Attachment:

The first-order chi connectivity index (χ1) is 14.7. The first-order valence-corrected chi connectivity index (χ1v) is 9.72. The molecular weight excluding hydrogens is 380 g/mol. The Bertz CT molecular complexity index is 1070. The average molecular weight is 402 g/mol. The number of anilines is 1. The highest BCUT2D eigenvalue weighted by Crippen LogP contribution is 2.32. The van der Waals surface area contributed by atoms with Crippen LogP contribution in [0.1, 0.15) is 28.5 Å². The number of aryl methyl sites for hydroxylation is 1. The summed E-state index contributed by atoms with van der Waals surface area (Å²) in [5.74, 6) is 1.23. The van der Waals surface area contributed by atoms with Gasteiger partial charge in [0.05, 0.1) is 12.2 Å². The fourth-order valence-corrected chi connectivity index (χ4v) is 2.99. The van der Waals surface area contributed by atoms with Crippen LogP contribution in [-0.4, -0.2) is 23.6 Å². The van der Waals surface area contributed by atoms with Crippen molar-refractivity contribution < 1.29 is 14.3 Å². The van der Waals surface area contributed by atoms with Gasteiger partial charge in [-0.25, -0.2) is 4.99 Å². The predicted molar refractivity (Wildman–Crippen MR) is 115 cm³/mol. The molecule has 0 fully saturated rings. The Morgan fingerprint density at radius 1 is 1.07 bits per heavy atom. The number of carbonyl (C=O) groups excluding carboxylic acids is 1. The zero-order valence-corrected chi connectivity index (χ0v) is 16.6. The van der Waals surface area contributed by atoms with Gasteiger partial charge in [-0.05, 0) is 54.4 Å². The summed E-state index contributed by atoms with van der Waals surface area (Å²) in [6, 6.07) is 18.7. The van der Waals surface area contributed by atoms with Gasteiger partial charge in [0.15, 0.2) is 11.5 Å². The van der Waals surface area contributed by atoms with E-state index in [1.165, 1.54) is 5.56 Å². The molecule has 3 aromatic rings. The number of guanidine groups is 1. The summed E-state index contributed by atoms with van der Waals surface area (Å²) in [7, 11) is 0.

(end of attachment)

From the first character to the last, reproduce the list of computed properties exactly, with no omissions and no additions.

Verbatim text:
The first-order chi connectivity index (χ1) is 14.7. The first-order valence-corrected chi connectivity index (χ1v) is 9.72. The molecular weight excluding hydrogens is 380 g/mol. The Bertz CT molecular complexity index is 1070. The average molecular weight is 402 g/mol. The number of anilines is 1. The highest BCUT2D eigenvalue weighted by Crippen LogP contribution is 2.32. The van der Waals surface area contributed by atoms with Crippen LogP contribution in [0.1, 0.15) is 28.5 Å². The number of aryl methyl sites for hydroxylation is 1. The summed E-state index contributed by atoms with van der Waals surface area (Å²) in [5.74, 6) is 1.23. The van der Waals surface area contributed by atoms with Gasteiger partial charge in [0.05, 0.1) is 12.2 Å². The fourth-order valence-corrected chi connectivity index (χ4v) is 2.99. The van der Waals surface area contributed by atoms with Crippen LogP contribution in [-0.4, -0.2) is 23.6 Å². The van der Waals surface area contributed by atoms with Crippen molar-refractivity contribution < 1.29 is 14.3 Å². The van der Waals surface area contributed by atoms with Gasteiger partial charge in [-0.25, -0.2) is 4.99 Å². The predicted molar refractivity (Wildman–Crippen MR) is 115 cm³/mol. The molecule has 0 fully saturated rings. The Morgan fingerprint density at radius 1 is 1.07 bits per heavy atom. The number of carbonyl (C=O) groups excluding carboxylic acids is 1. The zero-order valence-corrected chi connectivity index (χ0v) is 16.6. The van der Waals surface area contributed by atoms with Gasteiger partial charge in [-0.05, 0) is 54.4 Å². The summed E-state index contributed by atoms with van der Waals surface area (Å²) in [6, 6.07) is 18.7. The van der Waals surface area contributed by atoms with Gasteiger partial charge in [0.15, 0.2) is 11.5 Å². The van der Waals surface area contributed by atoms with E-state index in [1.165, 1.54) is 5.56 Å². The molecule has 3 aromatic rings. The number of guanidine groups is 1. The summed E-state index contributed by atoms with van der Waals surface area (Å²) in [7, 11) is 0.